And in fact, I would tell you that it may be worth filing in a cabinet somewhere because it turns out that many banks make it quite difficult to find the information found within that booklet without the paper copy. I spent hours chatting and messaging and requesting copies from a number of banks (because I hadn’t kept my debit card guides to benefits!), mostly to no avail. Over and over I was told to refer to the guide to benefits I’d received with my card and that they don’t maintain any digital copy for cardholder reference (obviously some banks keep their guides online as linked below, but most do not).

At any rate, had I not seen the words “Purchase Security and Extended Protection” at the top of that business debit card guide to benefits, I likely wouldn’t have wondered much about which benefits were offered on my debit cards. Every now and then it’s worth reading the fine print that comes with your card!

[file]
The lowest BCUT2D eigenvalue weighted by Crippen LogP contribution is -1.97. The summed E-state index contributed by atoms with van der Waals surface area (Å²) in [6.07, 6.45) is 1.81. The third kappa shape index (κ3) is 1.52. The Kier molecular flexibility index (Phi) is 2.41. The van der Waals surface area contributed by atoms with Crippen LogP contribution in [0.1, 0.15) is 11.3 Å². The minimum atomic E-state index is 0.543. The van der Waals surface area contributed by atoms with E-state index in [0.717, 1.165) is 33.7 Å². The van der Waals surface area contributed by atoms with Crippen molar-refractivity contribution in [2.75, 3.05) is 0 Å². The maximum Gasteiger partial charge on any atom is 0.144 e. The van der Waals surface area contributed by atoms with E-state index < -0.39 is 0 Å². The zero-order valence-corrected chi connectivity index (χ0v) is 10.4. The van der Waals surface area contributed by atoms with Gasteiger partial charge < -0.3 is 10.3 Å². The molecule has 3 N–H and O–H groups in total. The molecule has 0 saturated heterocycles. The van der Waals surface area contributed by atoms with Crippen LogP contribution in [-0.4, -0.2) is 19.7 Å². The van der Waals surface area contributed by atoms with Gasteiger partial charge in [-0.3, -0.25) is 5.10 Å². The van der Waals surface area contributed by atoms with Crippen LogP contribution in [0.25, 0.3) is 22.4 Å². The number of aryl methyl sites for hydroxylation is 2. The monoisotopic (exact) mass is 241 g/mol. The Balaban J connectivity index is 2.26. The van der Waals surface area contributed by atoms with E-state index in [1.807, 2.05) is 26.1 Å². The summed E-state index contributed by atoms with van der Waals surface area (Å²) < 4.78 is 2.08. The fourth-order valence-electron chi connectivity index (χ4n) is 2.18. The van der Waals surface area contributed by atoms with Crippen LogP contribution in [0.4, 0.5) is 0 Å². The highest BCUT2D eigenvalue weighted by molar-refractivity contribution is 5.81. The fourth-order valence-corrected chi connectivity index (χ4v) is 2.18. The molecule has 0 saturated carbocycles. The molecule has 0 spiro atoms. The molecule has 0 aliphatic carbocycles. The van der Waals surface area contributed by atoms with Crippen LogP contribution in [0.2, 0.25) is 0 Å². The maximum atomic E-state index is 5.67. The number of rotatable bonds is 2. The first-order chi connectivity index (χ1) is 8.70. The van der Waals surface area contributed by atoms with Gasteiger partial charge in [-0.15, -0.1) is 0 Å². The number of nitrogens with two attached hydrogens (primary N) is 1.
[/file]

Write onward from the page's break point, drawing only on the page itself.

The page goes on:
Purchase Protection / Purchase Security

Indeed, my Bank of America Business Debit card comes with several interesting perks, one of which is what they call “purchase security”.

The terms spell out that this benefit means that the benefit provider will replace, repair or reimburse you for theft or damage to eligible items of personal property within 90 days of purchase. I was particularly surprised by the limits of this coverage: up to $10,000 per item and $50,000 per cardholder.

There are obviously exclusions – like items purchased for resale, vehicles, animals, etc.